Publicist: We have time for one more question.

Levi: [shocked] Oh hi! [laughs].

Filmmaker: What dictates when the soundtrack is driving a cut or a transition vs not, or driving an action vs stepping away?

Levi: I think I can answer that! I don’t know if it’s driving it, but I can give you an example I’ve witnessed with the sound, and I can give you an example I’ve witnessed with the music, where something isn’t happening on screen but is directly there and sends a message. There’s a moment in the film where the Monos…. [Levin goes onto describe a spoiler that involves the sound of a gunshot and an act of dissent that puts the soldiers at odds with their higher authority, known only as the “The Organization”]. There’s music that’s associated with the presence of, and which I feel represents, The Organization, the clarity of the fundamental power an organization has over your belief system, and the ruthless effect of disobeying the order, basically. I can’t find the word… the consequences! When they’ve [committed their act of dissent] the messenger [the only on-screen agent of The Organization] isn’t there. The presence of the score at that point helps us feel something we can’t see.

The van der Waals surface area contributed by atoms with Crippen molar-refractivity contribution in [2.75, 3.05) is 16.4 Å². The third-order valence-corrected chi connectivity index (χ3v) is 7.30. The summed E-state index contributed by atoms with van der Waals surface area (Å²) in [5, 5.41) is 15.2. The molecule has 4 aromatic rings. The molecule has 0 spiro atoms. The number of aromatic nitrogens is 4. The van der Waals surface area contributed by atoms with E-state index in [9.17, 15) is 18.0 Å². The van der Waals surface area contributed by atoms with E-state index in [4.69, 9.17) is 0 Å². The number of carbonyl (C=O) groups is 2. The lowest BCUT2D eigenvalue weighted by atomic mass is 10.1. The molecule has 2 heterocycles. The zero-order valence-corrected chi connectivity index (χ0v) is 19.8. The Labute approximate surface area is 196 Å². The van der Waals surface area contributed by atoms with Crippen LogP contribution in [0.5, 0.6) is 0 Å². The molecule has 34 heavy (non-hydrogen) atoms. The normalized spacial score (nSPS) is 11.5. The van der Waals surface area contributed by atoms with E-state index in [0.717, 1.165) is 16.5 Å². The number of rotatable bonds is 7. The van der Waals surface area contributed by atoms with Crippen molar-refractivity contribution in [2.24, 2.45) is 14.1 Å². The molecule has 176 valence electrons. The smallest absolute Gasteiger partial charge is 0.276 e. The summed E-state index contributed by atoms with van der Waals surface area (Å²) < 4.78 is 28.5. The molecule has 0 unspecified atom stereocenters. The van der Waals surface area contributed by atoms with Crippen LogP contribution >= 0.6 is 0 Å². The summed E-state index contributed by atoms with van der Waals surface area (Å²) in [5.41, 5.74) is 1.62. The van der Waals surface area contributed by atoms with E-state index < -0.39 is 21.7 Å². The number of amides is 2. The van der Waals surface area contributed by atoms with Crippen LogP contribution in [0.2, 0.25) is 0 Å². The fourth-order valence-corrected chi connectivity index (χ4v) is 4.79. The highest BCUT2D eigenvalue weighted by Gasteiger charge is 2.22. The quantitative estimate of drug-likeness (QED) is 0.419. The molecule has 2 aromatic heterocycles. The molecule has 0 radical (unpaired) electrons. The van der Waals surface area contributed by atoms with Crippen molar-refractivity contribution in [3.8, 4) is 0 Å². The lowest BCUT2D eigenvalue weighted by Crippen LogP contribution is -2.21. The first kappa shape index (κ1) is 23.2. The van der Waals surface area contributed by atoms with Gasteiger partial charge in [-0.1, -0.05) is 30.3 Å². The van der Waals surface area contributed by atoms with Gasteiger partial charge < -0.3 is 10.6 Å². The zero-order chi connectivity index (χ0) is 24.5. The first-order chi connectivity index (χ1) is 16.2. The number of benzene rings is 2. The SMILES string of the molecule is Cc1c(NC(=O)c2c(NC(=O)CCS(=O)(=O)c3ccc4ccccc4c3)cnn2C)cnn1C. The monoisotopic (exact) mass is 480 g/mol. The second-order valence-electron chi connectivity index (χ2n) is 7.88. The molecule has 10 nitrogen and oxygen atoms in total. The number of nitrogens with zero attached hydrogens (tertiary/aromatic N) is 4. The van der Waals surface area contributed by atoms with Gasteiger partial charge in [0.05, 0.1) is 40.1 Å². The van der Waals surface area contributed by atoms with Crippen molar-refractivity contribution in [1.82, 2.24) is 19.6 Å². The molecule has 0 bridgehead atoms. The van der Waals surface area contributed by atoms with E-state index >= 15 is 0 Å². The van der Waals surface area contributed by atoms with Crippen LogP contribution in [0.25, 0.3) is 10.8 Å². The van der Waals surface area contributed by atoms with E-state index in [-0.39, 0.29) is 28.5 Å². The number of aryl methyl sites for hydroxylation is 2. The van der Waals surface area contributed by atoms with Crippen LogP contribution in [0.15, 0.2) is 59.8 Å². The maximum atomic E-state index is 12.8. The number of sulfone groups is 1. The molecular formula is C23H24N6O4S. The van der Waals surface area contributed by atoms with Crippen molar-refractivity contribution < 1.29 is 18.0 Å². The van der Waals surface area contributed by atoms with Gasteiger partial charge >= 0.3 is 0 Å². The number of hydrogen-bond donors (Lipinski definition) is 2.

And then an example I found interesting when Lena was working with the sound: There’s a gun shot, which she had to put in because they were using rubber bullets, and eventually you see where the gun shot goes, but then you also hear the birds panicking in the sky. There weren’t any birds panicking in real life when they shot that. [The sound] gives it an effect that you can’t see but that you hear — disturbing the order of things.